"FIFA Rankings?... Greece are currently the 10th best team in the world... that should tell you a lot about how useful that ranking is."

    Are you suggesting a systematic bias against South American teams? Without such a systematic bias (i.e., don't cherry pick!), I'd suggest the rankings are actually a useful metric for such a general discussion... don't you agree?

  • Comment number 72.

    As Tim says away from Rio and São Paulo most big Brazilian cities have a great clássico - Galo v Cruzeiro in Belo Horizonte springs to mind, and some of the northeastern derbies are fearsome - Bahia v Vitoria in Salvador and Santa v Sport in Recife. I´m sure Remo v Paysandu must be a spectacle in Belém too, though I´ve never been. Brazilian derbies are often given an added spice by the historical division of the teams along class lines into a "time do povo" and a "time de elite" - Vitoria and Cruzeiro are "of the elite", Atletico, Santa and Bahia "of the people". It doesn´t mean that much any longer as you´ll find "time de elite" fans in any walk of Brazilian life, and vice versa, but it´s still interesting and plays some part in each team´s identity.

    www.yourlifeisanimpossibility.blogspot.com

  • Comment number 73.

    # 67
    "How many European teams have to face former world champions in their qualifiers?"

    I think this illustrates, in my opinion, the misunderstanding here (aside from your inside joke about Uruguay!). To qualify from South America, realistically you only to be better than the 6th best team which, is probably ranked about 40th in the world. This is clearly not true for Europe (let's say on 3 out of 4 times).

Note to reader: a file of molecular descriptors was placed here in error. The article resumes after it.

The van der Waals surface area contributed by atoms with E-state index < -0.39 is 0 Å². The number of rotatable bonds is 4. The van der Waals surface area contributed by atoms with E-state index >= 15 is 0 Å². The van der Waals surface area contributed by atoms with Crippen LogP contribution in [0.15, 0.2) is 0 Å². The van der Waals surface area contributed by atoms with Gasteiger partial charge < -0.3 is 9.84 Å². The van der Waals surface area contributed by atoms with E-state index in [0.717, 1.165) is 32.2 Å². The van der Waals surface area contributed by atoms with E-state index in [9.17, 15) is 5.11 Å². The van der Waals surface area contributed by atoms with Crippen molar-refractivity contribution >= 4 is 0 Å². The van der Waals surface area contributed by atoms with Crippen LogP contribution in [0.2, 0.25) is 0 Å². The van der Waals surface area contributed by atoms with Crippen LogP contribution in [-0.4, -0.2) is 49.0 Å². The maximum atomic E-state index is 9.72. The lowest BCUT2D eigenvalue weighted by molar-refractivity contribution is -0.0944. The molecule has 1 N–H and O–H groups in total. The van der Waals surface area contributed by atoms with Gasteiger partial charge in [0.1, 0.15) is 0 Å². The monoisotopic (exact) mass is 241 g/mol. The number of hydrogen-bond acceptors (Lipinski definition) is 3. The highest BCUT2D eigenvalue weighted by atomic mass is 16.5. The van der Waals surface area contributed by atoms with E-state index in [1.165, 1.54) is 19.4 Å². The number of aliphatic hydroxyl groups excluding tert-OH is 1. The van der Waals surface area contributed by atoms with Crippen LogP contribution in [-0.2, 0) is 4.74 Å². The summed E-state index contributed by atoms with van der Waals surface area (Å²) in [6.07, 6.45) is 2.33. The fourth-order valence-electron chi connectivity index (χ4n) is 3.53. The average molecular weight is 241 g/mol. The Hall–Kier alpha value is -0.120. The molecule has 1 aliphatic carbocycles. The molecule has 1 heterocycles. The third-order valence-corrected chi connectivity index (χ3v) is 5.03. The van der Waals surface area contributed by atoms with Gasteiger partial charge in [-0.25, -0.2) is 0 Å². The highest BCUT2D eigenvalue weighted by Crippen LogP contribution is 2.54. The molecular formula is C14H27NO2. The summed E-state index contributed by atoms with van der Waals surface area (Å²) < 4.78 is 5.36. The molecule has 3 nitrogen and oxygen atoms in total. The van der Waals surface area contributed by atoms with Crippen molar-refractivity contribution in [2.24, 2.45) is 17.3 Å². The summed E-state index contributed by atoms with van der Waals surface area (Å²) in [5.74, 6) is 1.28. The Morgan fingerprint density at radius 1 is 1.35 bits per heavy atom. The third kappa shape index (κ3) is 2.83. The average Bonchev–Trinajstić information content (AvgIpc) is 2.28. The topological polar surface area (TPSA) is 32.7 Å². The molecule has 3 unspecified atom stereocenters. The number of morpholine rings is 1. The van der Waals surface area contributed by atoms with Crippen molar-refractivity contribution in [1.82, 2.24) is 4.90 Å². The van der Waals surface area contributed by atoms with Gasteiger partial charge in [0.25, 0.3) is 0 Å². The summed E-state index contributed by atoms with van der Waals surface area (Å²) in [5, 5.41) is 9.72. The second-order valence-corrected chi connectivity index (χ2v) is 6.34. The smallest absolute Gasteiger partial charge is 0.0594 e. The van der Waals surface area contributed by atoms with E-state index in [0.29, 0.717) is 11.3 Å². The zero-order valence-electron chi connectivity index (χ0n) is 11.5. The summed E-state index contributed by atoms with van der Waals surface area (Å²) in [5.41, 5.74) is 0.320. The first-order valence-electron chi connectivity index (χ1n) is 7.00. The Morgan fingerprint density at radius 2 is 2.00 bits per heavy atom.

Or, how about we pick a South American country which, on more occasions or not, would qualify more easily in Europe. Certainly not Brazil since they've qualified every time (same for Germany). I don't suppose Argentina would find it any less or more difficult (apart from this time round. Chile, who let's say are a top 20-30 team, would likely struggle more (re: Croatia, Russia, Ukraine...). One could argue that Chile (maybe Uruguay this time) might be OK if they were a first seed in Europe... but they wouldn't be. As for the playoff - I think most of us would take Costa Rica over any of the 8 European teams in this past playoff!

    BUT, beyond caring about correcting erroneous thoughts, my point would who cares about relative qualifying!? We can't interchange Continental teams. Personally, I'd much rather watch the South American qualifying games.

  • Comment number 74.

    #71
    No, I'm not suggesting any bias, I'm just saying the FIFA rankings are worthless.

  • Comment number 75.

    #73 "(aside from your inside joke about Uruguay!)."

    True, I guess we can't consider Uruguay as a football power these days. But considering that England would be the European equivalent of Uruguay, then we just remove two former world champions, one from each continent. Personally, I'd split the history of the WC into Old (1930-1970) and Modern (1974-now), which would coincide with the 2 different trophies FIFA has awarded btw.

    Of course, all this discussion about SA vs Europe falls in the what-if fantasy scenarios but I'd also rather watch entertaining football than some dull team that goes to the WC to just try to avoid defeat. Maybe taking some of the European/Asian spots and giving them to African/North American teams would be a good start.

  • Comment number 76.